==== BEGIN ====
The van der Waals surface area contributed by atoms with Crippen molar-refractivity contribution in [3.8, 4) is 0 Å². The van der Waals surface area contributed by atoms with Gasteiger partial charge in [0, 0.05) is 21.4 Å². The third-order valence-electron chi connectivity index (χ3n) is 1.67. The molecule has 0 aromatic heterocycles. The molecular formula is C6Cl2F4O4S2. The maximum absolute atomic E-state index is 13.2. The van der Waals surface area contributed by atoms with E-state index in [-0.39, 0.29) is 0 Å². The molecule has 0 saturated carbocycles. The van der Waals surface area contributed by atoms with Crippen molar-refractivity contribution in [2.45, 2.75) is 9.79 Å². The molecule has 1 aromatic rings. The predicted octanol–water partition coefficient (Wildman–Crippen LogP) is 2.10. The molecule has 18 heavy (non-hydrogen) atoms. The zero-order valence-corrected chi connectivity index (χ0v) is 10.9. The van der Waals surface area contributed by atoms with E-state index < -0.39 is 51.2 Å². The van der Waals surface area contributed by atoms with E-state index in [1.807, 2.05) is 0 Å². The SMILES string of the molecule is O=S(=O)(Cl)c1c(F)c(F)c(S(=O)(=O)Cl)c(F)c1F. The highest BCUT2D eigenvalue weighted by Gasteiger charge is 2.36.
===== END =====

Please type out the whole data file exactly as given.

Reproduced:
The van der Waals surface area contributed by atoms with Crippen molar-refractivity contribution in [3.8, 4) is 0 Å². The van der Waals surface area contributed by atoms with Gasteiger partial charge in [0, 0.05) is 21.4 Å². The third-order valence-electron chi connectivity index (χ3n) is 1.67. The molecule has 0 aromatic heterocycles. The molecular formula is C6Cl2F4O4S2. The maximum absolute atomic E-state index is 13.2. The van der Waals surface area contributed by atoms with E-state index in [-0.39, 0.29) is 0 Å². The molecule has 0 saturated carbocycles. The van der Waals surface area contributed by atoms with Crippen molar-refractivity contribution in [2.45, 2.75) is 9.79 Å². The molecule has 1 aromatic rings. The predicted octanol–water partition coefficient (Wildman–Crippen LogP) is 2.10. The molecule has 18 heavy (non-hydrogen) atoms. The zero-order valence-corrected chi connectivity index (χ0v) is 10.9. The van der Waals surface area contributed by atoms with E-state index < -0.39 is 51.2 Å². The van der Waals surface area contributed by atoms with E-state index in [1.807, 2.05) is 0 Å². The SMILES string of the molecule is O=S(=O)(Cl)c1c(F)c(F)c(S(=O)(=O)Cl)c(F)c1F. The highest BCUT2D eigenvalue weighted by Gasteiger charge is 2.36.